This still life was painted on an iPad. the patterned jug on the left contrasts with the green wine glass on the right.The below article is on the New York Public Library blog page.
The Art of Drawing When One is Blind or Has Low Vision
by Dana Simon, May 10, 2013
With my hand, I touch the outside, or contour, of a small ceramic jug, a container for cream. I slowly trace the curve of the rim, continuing to the pointed lip. I put down the jug, and pick up a piece of charcoal or a soft pastel. I draw round curves, recreating what I see in my mind’s eye, moving my hand across the paper, keeping pace with my inner vision.
I return to the small jug and begin again; tracing the contours of the round, squat body. But alas, when I try to return to the spot on the paper to begin drawing again, I have lost my spot! I cannot find it on the page. For I have low-vision and I just see some disconnected lines. I must devise a method to go back; perhaps if I put down the piece of charcoal to mark my spot? Yes, that works. I return to the small jug and begin again bit by bit I recreate the form, through touch, absorbing the shape, and then drawing it on the paper. Always keeping the pastel on the page to mark my spot, because if I don’t I may not find it again.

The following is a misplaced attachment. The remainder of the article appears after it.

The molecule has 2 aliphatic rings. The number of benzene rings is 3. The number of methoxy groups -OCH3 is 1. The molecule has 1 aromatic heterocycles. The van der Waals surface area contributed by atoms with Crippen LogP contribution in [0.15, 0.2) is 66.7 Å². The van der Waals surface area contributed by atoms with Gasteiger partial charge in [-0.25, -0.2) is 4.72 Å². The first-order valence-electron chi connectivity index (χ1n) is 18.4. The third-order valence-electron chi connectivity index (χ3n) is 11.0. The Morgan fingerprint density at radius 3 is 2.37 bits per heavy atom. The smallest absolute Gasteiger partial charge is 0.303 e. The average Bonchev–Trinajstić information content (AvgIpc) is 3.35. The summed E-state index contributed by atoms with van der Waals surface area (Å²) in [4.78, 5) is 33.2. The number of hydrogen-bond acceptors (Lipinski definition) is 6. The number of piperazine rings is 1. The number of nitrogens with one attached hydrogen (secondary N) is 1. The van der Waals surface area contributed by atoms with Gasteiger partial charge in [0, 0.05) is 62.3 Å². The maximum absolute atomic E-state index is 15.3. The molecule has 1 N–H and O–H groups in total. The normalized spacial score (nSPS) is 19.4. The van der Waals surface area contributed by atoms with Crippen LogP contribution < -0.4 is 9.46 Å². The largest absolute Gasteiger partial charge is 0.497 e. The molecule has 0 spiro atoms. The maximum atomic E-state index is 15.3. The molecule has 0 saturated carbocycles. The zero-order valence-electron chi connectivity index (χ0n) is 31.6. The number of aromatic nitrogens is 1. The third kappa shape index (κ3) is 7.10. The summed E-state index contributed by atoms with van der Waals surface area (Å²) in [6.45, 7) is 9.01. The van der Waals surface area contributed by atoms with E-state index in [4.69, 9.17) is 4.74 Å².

Years ago when my vision was better, I used to love drawing the contours of objects, the human figure, both nude and clothed with my eyes. My eyes would slowly follow the contours of what I was looking at and then, I would recreate what I saw on the paper. . .